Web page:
Another advantage of the psuedo data algotrithm is that at convergence one can just apply all the usual generic functions from Tps to the psuedo data fit. For example, predict, surface, print, etc. Some additional components are added to the Krig/Tps object, however, for information about the iterations and original data. Note that currently these are not reported in the summaries and printing of the output object.

A `Krig`

object with additional components:

`yraw` |
Original Y values |

`conv.info` |
A vector giving the convergence criterion at each iteration. |

`conv.flag` |
If TRUE then convergence criterion was less than the tolerance value. |

`psi.scale` |
Scaling factor used for the psi.wght function. |

`value` |
Value of alpha. |

Doug Nychka

Oh, Hee-Seok, Thomas CM Lee, and Douglas W. Nychka. "Fast nonparametric quantile regression with arbitrary smoothing methods." Journal of Computational and Graphical Statistics 20.2 (2011): 510-526.

qsreg

1 2 3 4 5 6 7 8 9 10 11 12 13 14 15 16 17 18 19 20 21 22 23 24 25 26 27 28 29 30 31 32 33 34 35 36 37 38 39 40 41 42 43 44 45 46 47 48 49 50 51 52 53 54 55 56 57 58 59 60 61 62 63 64 65 66 67 68 69 70 71 72 73 74 75 76 77 78 79 80 81 82 83 84 85 86 87 88 89 90 91 92 93 94 95 96 97 98 99 100 101 102 103 104 105 106 | ```
data(ozone2)
x<- ozone2$lon.lat
y<- ozone2$y[16,]
# Smoothing fixed at 50 df
look1<- QTps( x,y, psi.scale= 15, df= 50)
## Not run:
# Least squares spline (because scale is so large)
look2<- QTps( x,y, psi.scale= 100, df= 50)
#
y.outlier<- y
# add in a huge outlier.
y.outlier[58]<- 1e5
look.outlier1<- QTps( x,y.outlier, psi.scale= 15, df= 50)
# least squares spline.
look.outlier2<- QTps( x,y.outlier, psi.scale=100 , df= 50)
#
set.panel(2,2)
surface( look1)
title("robust spline")
surface( look2)
title("least squares spline")
surface( look.outlier1, zlim=c(0,250))
title("robust spline w/outlier")
points( rbind(x[58,]), pch="+")
surface( look.outlier2, zlim=c(0,250))
title("least squares spline w/outlier")
points( rbind(x[58,]), pch="+")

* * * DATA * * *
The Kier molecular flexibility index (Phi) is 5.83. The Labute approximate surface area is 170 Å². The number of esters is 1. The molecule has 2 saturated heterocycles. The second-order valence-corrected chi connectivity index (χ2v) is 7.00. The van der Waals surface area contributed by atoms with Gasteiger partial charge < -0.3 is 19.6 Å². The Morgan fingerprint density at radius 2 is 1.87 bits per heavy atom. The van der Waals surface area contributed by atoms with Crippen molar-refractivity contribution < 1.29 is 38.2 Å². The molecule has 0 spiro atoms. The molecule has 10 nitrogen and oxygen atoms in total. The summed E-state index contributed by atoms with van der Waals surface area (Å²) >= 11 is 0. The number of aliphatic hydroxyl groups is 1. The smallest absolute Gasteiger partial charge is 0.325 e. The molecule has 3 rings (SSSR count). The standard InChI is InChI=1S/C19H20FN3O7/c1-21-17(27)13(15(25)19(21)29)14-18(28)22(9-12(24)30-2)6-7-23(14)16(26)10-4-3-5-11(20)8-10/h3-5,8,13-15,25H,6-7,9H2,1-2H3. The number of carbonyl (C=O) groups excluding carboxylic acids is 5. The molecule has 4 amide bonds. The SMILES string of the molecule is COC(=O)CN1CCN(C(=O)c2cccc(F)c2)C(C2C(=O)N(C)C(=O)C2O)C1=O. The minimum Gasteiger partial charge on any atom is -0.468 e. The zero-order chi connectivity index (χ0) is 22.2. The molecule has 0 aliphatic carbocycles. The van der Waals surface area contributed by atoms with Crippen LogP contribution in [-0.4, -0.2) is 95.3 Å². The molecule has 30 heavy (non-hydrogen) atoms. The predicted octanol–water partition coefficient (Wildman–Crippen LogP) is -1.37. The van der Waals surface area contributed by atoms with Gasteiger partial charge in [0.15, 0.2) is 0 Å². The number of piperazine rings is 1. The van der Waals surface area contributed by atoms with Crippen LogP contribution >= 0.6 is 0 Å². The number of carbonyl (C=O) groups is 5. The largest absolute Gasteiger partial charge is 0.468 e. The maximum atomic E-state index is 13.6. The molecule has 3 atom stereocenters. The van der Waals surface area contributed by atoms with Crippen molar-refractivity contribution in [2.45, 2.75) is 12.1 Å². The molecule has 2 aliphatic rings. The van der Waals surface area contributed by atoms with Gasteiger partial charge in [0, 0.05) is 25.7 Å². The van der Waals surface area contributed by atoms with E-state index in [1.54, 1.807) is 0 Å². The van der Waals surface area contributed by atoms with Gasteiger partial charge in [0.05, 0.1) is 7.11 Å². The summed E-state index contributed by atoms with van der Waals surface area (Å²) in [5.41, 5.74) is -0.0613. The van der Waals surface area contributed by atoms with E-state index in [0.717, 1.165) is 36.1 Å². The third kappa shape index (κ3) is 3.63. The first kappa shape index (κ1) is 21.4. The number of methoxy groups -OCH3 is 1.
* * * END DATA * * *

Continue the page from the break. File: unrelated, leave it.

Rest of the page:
set.panel()
## End(Not run)
# some quantiles
look50 <- QTps( x,y, psi.scale=.5)
look75 <- QTps( x,y,f.start= look50$fitted.values, alpha=.75)
# a simulated example that finds some different quantiles.
## Not run:
set.seed(123)
N<- 400
x<- matrix(runif( N), ncol=1)
true.g<- x *(1-x)*2
true.g<- true.g/ mean( abs( true.g))
y<- true.g + .2*rnorm( N )
look0 <- QTps( x,y, psi.scale=10, df= 15)
look50 <- QTps( x,y, df=15)
look75 <- QTps( x,y,f.start= look50$fitted.values, df=15, alpha=.75)
## End(Not run)
## Not run:
# this example tests the quantile estimate by Monte Carlo
# by creating many replicate point to increase the sample size.
# Replicate points are used because the computations for the
# spline are dominated by the number of unique locations not the
# total number of points.
set.seed(123)
N<- 80
M<- 200
x<- matrix( sort(runif( N)), ncol=1)
x<- matrix( rep( x[,1],M), ncol=1)
true.g<- x *(1-x)*2
true.g<- true.g/ mean( abs( true.g))
errors<- .2*(rexp( N*M) -1)
y<- c(matrix(true.g, ncol=M, nrow=N) + .2 * matrix( errors, ncol=M, nrow=N))
look0 <- QTps( x,y, psi.scale=10, df= 15)
look50 <- QTps( x,y, df=15)
look75 <- QTps( x,y, df=15, alpha=.75)
bplot.xy(x,y, N=25)
xg<- seq(0,1,,200)
lines( xg, predict( look0, x=xg), col="red")
lines( xg, predict( look50, x=xg), col="blue")
lines( xg, predict( look75, x=xg), col="green")
## End(Not run)
## Not run:
# A comparison with qsreg
qsreg.fit50<- qsreg(rat.diet$t,rat.diet$con, sc=.5)
lam<- qsreg.fit50$cv.grid[,1]
df<- qsreg.fit50$cv.grid[,2]
M<- length(lam)
CV<-rep( NA, M)
M<- length( df)
fhat.old<- NULL
for ( k in M:1){
temp.obj<- QTps(rat.diet$t,rat.diet$con, f.start=fhat.old, psi.scale=.5, tolerance=1e-6,
verbose=FALSE, df= df[k])
cat(k, " ")
CV[k] <- temp.obj$Qinfo$CV.psuedo
fhat.old<- temp.obj$fitted.values
}
plot( df, CV, type="l", lwd=2)
# psuedo data estimate
points( qsreg.fit50$cv.grid[,c(5,6)], col="blue")
# alternative CV estimate via reweighted LS
points( qsreg.fit50$cv.grid[,c(2,3)], col="red")
## End(Not run)
``` |

fields documentation built on June 7, 2017, 1:02 a.m.